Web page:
Natural testosterone must not be confused with synthetic derivatives or “anabolic steroids,’ which when used by athletes and body builders can cause disastrous effects. Hormone balancing for men may also include  DHEA, zinc, saw palmetto, and other supplements as well as aromatase inhibitors such as chrysin, anastrozole, and tamoxifen.



Progesterone is normally perscribed with estogen to avoid “estrogen dominance.” It decreases the risk of endometrial cancer in women who are receiving estrogen.

Progesterone and synthetic progestins have generally indistinguishable effects on endometrial tissue (i.e., both prevent hyperplasia of the lining of the uterus, which can progress to endometrial cancer). However, in other body systems, natural progesterone has diffent effects than synthetic progestins. Progesterone has a calming effect and is taken in the even promoting better sleep.



Symptoms of hypothyroidism  included fatigue, cold and heat intolerance, hypotension, fluid retention, dry skin and/or hair, constipation, headaches, low sexual desire, infertility, irregular menstrual periods, aching muscles and joints, depression, anxiety, slow metabolism and decreased heart rate, memory impairment, enlarged tongue, deep voice, swollen neck, PMS, weight gain, hypoglycemia, and high cholesterol and triglycerides. Yet, more than half of all people with thyroid disease are unaware of their condition.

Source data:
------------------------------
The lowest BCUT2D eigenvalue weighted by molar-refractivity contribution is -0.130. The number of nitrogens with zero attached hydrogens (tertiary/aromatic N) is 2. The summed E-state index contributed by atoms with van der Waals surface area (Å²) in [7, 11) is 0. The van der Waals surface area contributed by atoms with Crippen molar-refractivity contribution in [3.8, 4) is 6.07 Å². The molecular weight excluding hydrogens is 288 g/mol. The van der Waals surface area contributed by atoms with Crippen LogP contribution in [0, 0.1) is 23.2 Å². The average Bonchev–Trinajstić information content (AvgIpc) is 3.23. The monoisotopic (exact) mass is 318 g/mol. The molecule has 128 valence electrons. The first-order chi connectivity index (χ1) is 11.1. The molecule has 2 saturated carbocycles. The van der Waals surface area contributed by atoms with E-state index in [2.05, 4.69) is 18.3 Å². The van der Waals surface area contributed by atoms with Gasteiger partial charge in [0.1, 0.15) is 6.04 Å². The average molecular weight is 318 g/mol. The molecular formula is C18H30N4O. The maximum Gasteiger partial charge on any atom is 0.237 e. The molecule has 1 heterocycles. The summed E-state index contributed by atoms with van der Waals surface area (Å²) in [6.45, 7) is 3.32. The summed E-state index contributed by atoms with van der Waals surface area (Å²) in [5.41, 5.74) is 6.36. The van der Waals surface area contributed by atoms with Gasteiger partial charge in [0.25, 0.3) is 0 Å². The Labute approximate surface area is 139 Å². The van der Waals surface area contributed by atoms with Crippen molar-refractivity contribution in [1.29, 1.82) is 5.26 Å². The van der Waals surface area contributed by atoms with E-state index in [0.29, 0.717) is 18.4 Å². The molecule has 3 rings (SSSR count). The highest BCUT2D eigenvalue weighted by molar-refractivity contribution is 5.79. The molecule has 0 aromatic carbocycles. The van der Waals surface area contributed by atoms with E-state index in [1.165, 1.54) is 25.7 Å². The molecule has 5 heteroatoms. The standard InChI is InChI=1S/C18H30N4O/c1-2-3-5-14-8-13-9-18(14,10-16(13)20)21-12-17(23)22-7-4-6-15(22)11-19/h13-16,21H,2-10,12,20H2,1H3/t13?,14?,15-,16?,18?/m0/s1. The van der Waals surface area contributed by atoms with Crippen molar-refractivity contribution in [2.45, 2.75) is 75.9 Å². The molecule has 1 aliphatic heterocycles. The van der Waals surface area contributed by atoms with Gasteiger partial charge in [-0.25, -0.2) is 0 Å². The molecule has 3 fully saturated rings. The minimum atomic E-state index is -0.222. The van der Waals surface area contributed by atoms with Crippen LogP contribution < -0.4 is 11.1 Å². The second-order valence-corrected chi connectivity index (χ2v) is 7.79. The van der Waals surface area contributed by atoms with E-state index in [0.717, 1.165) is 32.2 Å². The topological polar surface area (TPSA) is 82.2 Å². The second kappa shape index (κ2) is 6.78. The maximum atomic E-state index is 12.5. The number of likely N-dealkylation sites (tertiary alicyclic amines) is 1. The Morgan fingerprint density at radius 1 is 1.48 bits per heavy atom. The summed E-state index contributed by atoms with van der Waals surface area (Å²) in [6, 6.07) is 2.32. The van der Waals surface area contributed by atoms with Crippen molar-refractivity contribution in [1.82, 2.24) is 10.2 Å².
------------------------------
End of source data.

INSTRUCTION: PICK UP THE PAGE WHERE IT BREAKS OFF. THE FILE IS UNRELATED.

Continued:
T4 (thyroxine) is an inactive form of thyroid hormone that is converted in the body to T3, the active form. Some hypothyroid patients remain symptomatic on T4 therapy and T3 may also be required for optimal thyroid replacement therapy. However, the only commercially available form of T3 is the synthetic drug Cytomel  in an immediate release formulation which is rapidly absorbed and may potentially cause serious side effects including heart palpitations.

Research indicates that to avoid adverse effects, patients and their physicians may wish to consider the use of sustained-release T3 in the treatment of hypothyroidism, particularly when the response to the synthetic T4 drug Synthroid has not been complete. Another option is to use a physiologic blend of T4/T3 commonly reffered to as Armour thyroid.